I consider markets in which participants have very little information: For instance, agents are anonymous, cannot verify each other’s identities, or have little information about each other’s past transactions. I ask whether it is possible to prevent opportunistic behavior in such settings in the absence of contractual enforcement. I model such markets as repeated anonymous-random-matching games and show that cooperation is sustainable if players are sufficiently patient and can announce their name (though unverifiable) before every transaction. Cooperation is achieved by “community responsibility”: If a player deviates, her entire community is held responsible and punished by the victim. Sustaining cooperation involves partial authentication of identities by checking players’ knowledge about past transactions.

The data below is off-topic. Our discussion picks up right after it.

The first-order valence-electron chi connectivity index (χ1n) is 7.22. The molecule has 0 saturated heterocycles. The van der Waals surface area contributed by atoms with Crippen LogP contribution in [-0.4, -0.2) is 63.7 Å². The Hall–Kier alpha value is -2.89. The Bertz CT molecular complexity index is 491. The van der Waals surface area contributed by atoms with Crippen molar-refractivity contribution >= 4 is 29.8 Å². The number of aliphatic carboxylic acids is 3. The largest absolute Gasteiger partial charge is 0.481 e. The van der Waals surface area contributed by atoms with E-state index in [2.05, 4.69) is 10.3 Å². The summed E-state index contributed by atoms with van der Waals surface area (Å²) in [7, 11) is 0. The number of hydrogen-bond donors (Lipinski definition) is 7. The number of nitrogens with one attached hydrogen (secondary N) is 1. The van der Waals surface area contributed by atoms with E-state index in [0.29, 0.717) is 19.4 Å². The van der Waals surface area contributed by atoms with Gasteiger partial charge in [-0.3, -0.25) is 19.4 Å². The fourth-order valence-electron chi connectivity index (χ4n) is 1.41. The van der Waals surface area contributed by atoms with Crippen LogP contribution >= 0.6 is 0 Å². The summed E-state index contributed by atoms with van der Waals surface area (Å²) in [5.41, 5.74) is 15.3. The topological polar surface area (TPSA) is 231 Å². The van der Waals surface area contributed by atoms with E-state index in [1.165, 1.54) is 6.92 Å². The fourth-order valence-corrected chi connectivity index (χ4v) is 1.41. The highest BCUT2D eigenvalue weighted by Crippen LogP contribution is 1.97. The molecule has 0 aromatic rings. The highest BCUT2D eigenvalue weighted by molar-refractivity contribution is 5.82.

ASJC Scopus subject areas
- Economics and Econometrics